As part of our kickass FLIPCAM Giveaway, the good folks at FLIP provided me with a FLIP HD camera to try out. I took it downtown with me one day to see what it was capable of.
Here are some of the clips I captured with the camera:
Now, I’m no video guru, so all of the clips that you saw there were taken directly from the FLIP and pasted together using Windows Movie Maker.
And therein lies the best thing I can say about the FLIP: for the amateur user, the user who seeks simplicity, this camera is great. I opened the box and started using it without even reading the instructions. It was that intuitive.
The user navigates through the camera’s functions using a familiar navigation/menu button array on the back, with a power button on the side. Accessing the “flip” USB plug on the side was equally intuitive, and my machine had no trouble recognizing the device without installing any extra software. It was simply a matter of dragging and dropping files once it was connected.
I have to admit, I was a bit skeptical when I first heard about the FLIP camera. I thought that it would be a nuisance to carry a dedicated video camera when I already had a decent camera on my smartphone. But the simplicity of the FLIP cam proved me wrong; whereas with my smartphone, I need to navigate through a bunch of menus and wait for the camera to come online, with the FLIP, I could just pull it out of my pocket, hit power (the power-on time is impressive), and start recording. The camera also does well with starts/stops in rapid succession.
The only sub-optimal feature I found was the camera’s screen resolution, but in keeping with this device’s marketing as a camcorder, I can see how this screen can be viewed as more of a viewfinder than a full-blown display screen– as the captured video, once transferred to the computer, was of much better quality than the on-device screen had me expect.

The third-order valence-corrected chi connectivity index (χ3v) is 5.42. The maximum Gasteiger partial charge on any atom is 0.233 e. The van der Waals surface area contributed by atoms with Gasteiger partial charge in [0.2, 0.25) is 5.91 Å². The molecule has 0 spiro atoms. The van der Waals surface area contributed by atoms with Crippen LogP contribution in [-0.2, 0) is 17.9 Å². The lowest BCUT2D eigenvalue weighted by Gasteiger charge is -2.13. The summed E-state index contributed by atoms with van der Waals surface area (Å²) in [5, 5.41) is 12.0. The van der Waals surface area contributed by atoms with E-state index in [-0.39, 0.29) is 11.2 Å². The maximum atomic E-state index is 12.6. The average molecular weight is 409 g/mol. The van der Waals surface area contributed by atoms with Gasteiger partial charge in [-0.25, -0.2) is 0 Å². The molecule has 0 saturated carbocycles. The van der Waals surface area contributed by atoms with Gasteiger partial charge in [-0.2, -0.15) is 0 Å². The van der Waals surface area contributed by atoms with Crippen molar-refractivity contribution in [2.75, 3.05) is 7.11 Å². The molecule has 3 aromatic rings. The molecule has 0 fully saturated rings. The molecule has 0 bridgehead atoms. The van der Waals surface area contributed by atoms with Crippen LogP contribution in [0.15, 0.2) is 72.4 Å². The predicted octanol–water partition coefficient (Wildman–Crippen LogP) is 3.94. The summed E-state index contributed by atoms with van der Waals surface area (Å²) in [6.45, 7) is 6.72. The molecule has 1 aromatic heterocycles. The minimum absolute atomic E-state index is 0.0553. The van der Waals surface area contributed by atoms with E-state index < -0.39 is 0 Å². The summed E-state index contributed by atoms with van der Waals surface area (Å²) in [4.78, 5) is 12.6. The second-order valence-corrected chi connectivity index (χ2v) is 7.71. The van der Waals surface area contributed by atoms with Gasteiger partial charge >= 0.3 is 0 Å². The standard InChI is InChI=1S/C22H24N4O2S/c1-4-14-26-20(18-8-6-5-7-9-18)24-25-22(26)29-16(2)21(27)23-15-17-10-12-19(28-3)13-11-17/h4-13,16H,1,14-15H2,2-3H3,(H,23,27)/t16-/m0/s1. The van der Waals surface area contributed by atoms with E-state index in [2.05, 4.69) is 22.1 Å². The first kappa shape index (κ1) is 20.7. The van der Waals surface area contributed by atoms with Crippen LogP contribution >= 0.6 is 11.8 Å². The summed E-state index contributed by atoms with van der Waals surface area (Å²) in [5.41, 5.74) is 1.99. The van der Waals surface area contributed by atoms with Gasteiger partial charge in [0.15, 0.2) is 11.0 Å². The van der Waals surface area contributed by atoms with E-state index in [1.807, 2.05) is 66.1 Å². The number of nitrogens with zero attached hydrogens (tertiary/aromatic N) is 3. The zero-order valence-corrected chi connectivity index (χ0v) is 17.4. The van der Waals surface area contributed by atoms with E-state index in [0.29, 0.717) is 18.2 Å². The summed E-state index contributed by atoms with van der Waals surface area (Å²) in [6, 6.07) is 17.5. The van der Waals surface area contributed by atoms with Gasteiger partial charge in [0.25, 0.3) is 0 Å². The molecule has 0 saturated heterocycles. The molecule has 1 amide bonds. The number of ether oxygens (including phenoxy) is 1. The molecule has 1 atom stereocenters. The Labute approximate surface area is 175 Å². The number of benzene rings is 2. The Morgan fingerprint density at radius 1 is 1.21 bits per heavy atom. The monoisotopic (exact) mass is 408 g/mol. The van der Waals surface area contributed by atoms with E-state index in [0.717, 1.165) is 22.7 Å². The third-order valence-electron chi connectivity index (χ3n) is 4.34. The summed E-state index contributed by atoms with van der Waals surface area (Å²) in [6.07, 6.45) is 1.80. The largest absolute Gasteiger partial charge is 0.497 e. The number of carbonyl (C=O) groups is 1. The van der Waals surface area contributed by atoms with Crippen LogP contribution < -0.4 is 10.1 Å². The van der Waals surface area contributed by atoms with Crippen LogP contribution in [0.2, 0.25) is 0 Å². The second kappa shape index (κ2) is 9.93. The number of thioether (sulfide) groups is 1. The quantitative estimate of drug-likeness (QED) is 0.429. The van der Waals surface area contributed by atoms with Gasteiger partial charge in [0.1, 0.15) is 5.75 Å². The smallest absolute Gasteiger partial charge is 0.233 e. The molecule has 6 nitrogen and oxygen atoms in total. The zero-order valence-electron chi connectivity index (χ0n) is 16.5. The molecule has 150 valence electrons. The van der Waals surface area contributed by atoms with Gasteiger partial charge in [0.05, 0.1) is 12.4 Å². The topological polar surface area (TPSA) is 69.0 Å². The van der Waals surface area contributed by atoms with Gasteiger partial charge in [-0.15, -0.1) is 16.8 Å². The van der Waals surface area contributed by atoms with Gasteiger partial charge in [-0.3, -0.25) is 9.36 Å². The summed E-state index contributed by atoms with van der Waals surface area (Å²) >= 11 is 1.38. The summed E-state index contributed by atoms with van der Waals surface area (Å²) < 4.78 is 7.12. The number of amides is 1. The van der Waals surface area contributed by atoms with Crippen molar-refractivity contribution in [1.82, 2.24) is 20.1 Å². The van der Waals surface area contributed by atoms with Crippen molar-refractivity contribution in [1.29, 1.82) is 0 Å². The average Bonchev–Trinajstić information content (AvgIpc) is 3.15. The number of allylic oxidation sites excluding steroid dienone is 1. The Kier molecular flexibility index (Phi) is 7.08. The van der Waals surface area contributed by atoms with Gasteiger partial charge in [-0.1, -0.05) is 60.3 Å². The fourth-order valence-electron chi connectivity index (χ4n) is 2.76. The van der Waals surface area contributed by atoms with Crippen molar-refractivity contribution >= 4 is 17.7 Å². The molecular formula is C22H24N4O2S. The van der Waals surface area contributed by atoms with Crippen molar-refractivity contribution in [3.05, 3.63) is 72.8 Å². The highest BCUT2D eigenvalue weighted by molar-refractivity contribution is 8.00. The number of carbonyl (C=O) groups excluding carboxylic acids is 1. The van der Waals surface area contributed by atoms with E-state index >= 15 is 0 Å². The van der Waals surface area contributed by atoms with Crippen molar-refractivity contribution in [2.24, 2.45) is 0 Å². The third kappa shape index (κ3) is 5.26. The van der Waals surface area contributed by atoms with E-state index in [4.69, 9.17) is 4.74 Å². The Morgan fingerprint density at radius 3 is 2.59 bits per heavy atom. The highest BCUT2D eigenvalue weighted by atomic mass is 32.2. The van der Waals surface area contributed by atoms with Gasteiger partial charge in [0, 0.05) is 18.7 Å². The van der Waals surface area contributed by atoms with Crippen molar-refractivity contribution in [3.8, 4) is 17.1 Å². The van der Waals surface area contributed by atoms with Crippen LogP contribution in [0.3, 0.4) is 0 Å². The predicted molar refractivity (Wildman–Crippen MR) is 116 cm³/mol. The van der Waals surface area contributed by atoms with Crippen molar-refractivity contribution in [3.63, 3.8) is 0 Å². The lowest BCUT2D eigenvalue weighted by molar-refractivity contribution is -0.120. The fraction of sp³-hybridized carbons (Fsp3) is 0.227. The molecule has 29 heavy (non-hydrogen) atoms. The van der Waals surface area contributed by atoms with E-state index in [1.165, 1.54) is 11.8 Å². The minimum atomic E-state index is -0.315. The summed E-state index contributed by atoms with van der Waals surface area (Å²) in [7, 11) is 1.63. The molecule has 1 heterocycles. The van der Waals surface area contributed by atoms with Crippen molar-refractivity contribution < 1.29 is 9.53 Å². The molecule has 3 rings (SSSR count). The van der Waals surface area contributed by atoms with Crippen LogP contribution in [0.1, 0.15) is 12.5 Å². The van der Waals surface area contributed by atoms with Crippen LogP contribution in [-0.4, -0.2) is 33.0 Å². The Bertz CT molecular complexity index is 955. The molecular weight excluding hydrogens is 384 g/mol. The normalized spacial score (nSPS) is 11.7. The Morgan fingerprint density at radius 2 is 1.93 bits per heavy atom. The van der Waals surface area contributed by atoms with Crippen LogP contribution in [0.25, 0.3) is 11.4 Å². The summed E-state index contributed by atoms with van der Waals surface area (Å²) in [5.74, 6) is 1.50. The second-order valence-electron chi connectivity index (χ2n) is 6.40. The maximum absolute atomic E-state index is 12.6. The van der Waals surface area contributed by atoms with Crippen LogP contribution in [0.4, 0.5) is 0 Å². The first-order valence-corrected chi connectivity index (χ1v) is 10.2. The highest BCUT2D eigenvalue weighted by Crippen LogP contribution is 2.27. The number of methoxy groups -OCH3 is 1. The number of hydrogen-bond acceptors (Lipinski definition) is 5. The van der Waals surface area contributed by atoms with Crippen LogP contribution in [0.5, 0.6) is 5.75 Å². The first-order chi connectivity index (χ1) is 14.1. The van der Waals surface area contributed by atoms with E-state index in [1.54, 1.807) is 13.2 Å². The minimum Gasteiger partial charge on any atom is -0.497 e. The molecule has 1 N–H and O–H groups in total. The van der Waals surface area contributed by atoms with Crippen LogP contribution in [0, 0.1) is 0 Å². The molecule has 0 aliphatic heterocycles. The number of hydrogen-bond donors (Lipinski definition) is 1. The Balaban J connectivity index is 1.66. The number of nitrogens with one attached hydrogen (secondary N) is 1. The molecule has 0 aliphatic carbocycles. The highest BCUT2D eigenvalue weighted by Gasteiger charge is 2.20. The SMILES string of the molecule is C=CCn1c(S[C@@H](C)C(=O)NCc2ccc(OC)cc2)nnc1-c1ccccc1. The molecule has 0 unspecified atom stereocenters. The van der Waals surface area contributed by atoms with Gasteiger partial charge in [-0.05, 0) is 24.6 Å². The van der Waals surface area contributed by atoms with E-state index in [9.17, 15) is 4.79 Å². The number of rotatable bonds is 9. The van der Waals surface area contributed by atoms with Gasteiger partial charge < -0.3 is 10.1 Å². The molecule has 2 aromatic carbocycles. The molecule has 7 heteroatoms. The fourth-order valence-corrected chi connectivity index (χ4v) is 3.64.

While I wouldn’t call it a problem, I should point out to potential FLIP users that the first time you play back video on the device, you might be surprised– the default playback volume is a bit jarring, so if you’re displaying anything embarrassing, wait until you’re out of a crowd!
While the FLIP Cam lacks optical zoom, it does feature a slight digital zoom option that can be accessed easily using the rear navigation buttons.
Perhaps one of the best features of the camera is that it looks so much like a cellphone, it goes largely unnoticed. So for the student filmmaker or the amateur “man on the street” reporter, it could provide a level of comfort to those nearby by avoiding the intimidation factor that a traditional camera may have (when I was shooting the video clips from the embedded video, for example, I was holding the camera in plain view, but didn’t get a lot of head turning).
The FLIP Cam is a great little camera to keep tucked in your pocket, just to be sure you never miss capturing a YouTube moment while it’s still going down.